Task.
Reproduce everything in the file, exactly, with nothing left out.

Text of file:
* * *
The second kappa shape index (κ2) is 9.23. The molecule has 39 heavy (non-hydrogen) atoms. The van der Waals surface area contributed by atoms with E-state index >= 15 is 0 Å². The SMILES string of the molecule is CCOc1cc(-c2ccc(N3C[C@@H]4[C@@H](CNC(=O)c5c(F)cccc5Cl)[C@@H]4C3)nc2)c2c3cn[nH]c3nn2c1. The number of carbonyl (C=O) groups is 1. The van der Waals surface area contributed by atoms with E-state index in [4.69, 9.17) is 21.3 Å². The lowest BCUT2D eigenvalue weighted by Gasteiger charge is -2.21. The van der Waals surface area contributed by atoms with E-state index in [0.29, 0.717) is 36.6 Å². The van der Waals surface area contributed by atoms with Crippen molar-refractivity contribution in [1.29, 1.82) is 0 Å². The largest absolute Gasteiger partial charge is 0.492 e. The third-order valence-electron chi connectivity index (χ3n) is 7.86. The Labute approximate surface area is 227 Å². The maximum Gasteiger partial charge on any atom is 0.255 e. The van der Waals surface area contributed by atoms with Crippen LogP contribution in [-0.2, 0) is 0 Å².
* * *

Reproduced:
The second kappa shape index (κ2) is 9.23. The molecule has 39 heavy (non-hydrogen) atoms. The van der Waals surface area contributed by atoms with E-state index >= 15 is 0 Å². The SMILES string of the molecule is CCOc1cc(-c2ccc(N3C[C@@H]4[C@@H](CNC(=O)c5c(F)cccc5Cl)[C@@H]4C3)nc2)c2c3cn[nH]c3nn2c1. The number of carbonyl (C=O) groups is 1. The van der Waals surface area contributed by atoms with E-state index in [4.69, 9.17) is 21.3 Å². The lowest BCUT2D eigenvalue weighted by Gasteiger charge is -2.21. The van der Waals surface area contributed by atoms with E-state index in [0.29, 0.717) is 36.6 Å². The van der Waals surface area contributed by atoms with Crippen molar-refractivity contribution in [1.29, 1.82) is 0 Å². The largest absolute Gasteiger partial charge is 0.492 e. The third-order valence-electron chi connectivity index (χ3n) is 7.86. The Labute approximate surface area is 227 Å². The maximum Gasteiger partial charge on any atom is 0.255 e. The van der Waals surface area contributed by atoms with Crippen LogP contribution in [-0.2, 0) is 0 Å².